If there is one problem with growing your own veggies it’s the possibility that you will find yourself with too much. Sure, you could give some to your neighbors and friends but sometimes even that is not enough to lessen the load. Or worse, what you have a lot of isn’t what everyone wants to eat. Homegrown tomatoes are easy to give away. (There have been times when I had to break up fights in the office when I brought my extras in. Okay…fights might be a strong word.)

Zucchini, on the other hand, can present a challenge.

I love zucchini. My family merely tolerates it unless it comes in chocolate bread form. So, when I do plant it, I always have more than we will consume.

If you find yourself up to your ears in squash, try making these Zucchini Pickles that I adapted from the Zuni Café Cookbook. It’s one of my all-time favorites and a must-have for the avid cookbook collector. These Zucchini Pickles are an interesting way to use up your squash harvest. And, they make for a nice change from the usual summertime backyard dill pickles. It’s nice to have choices…

Zucchini Pickles
Adapted from the Zuni Café Cookbook: A Compendium of Recipes and Cooking Lessons from San Francisco’s Beloved Restaurant

Yields 2 to 3 pints Read more…

Almond Stone Fruit Tart

Almond Stone Fruit TartGone Stone Crazy
In case you haven’t been in the produce section lately, I am here to let you know that stone fruit season is upon us! And, that makes me very happy. It also creates a bit of a problem…

I am a fool for stone fruits. I look forward to this season every year. To me, there is nothing better than a juicy peak-of-season peach. I have been buying nectarines by the dozen…and don’t get me started on the cherries. I’ve become a bit of a stone fruit hoarder. I just can’t help myself. I see ‘em and I gotta have ‘em.

My fruit hoarding has presented other problems. Usually, I can count on my family eating all of the fruit before I can even get to it. But, my current obsession means that they are having trouble keeping up—which is how I found myself with a few pounds of black plums that needed to be consumed ASAP. So I made this almond stone fruit tart.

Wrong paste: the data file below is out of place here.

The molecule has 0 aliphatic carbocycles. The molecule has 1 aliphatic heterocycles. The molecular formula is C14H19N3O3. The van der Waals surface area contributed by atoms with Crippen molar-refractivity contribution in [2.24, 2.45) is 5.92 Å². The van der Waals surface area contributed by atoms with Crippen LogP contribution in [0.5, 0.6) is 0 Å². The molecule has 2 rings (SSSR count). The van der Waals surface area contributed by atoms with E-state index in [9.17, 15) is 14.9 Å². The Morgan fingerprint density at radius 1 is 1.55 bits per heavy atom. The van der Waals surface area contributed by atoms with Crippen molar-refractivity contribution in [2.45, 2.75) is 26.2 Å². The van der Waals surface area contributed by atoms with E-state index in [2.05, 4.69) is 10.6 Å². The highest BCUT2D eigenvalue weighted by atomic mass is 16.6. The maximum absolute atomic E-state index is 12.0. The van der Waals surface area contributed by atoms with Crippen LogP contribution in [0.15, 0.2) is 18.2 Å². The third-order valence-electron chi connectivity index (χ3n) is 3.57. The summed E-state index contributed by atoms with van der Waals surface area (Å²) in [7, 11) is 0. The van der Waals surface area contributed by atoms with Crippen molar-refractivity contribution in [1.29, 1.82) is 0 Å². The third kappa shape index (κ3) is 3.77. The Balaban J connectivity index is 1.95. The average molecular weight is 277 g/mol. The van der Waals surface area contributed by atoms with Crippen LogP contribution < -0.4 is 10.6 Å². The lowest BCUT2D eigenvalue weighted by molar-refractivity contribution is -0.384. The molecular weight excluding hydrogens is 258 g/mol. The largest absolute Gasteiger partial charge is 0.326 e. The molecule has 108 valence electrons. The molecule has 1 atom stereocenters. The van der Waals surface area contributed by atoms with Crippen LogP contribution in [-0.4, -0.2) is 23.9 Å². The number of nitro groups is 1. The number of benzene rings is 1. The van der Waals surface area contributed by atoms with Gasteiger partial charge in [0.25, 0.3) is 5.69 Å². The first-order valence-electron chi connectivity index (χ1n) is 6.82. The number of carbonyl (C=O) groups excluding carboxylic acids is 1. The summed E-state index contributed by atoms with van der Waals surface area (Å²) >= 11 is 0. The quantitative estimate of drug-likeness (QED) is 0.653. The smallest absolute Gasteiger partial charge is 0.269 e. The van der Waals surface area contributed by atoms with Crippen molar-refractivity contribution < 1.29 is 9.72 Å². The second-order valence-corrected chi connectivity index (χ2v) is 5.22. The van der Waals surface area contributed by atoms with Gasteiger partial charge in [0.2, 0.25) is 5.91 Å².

The best thing about this tart is that you can use whatever fruit you have on hand as long as you let it dry a bit before baking. I’ve made it with peaches and nectarines. Cherries are good too or even a combination of all three and, of course, plums or pluots are amazing!

Almond Stone Fruit Tart
This recipe is adapted from one of my favorite cookbooks, Around My French Table by Dorie Greenspan. She uses orange sections for her tart. I decided to be different…

If you want to make this tart gluten-free, we recommend using King Arthur Gluten-Free All Purpose Flour instead of the regular flour.

This tart takes some time to make, and we have marked where is possible to prepare some of the steps a day or so in advance for ease of assembly on the day you bake it. Read more…

Pan-Fried Trout with Lemon Butter Sauce

Pan-Fried Trout with Lemon Butter SauceGone Fishin’
For whatever reason, I have always associated Father’s Day with camping or living in the mountains. I have no idea why. I guess dads and camping kinda go hand in hand? Growing up we didn’t do a lot of camping and the only mountain living we did was in a condo at Tahoe. Perhaps I have seen too many movies, read too many books or looked at too many L.L. Bean catalogs but the picture of frying fresh rainbow trout by the side of a river in a cast iron skillet over a campfire is what I see when I think of Father’s Day.

I have the perfect skillet for it too; My grandfather’s vintage 9-inch cast iron skillet that he would take with him on camping trips building trails in the early days of the Sierra Club. That skillet has seen a lot of miles. On a whim, I pulled it out not too long ago and pan-fried for dinner some of the excellent trout we have in our meat case. Trout is not usually something I make often—mainly because it just seems so much better eating it on the banks of the river you just pulled it from but that night it hit the spot.

We all over-ate.

Trout is best prepared simply. You can dredge it in a little flour or cornmeal to give it a little crunch or, like I did, heat a little butter and olive oil in the pan and fry it up as is. Squeeze a little lemon on it and it’s heaven on a plate.

We are hoping to get away and do a little camping as a family this summer though unfortunately, it won’t be for Father’s Day this year. If you find yourself with the time and the inclination, I encourage you to grab a tent and your fishing pole and find your own A River Runs Through it moment…just don’t forget the pan.

Pan-Fried Trout with Lemon Butter Sauce
Yields 4 servings 

Read more…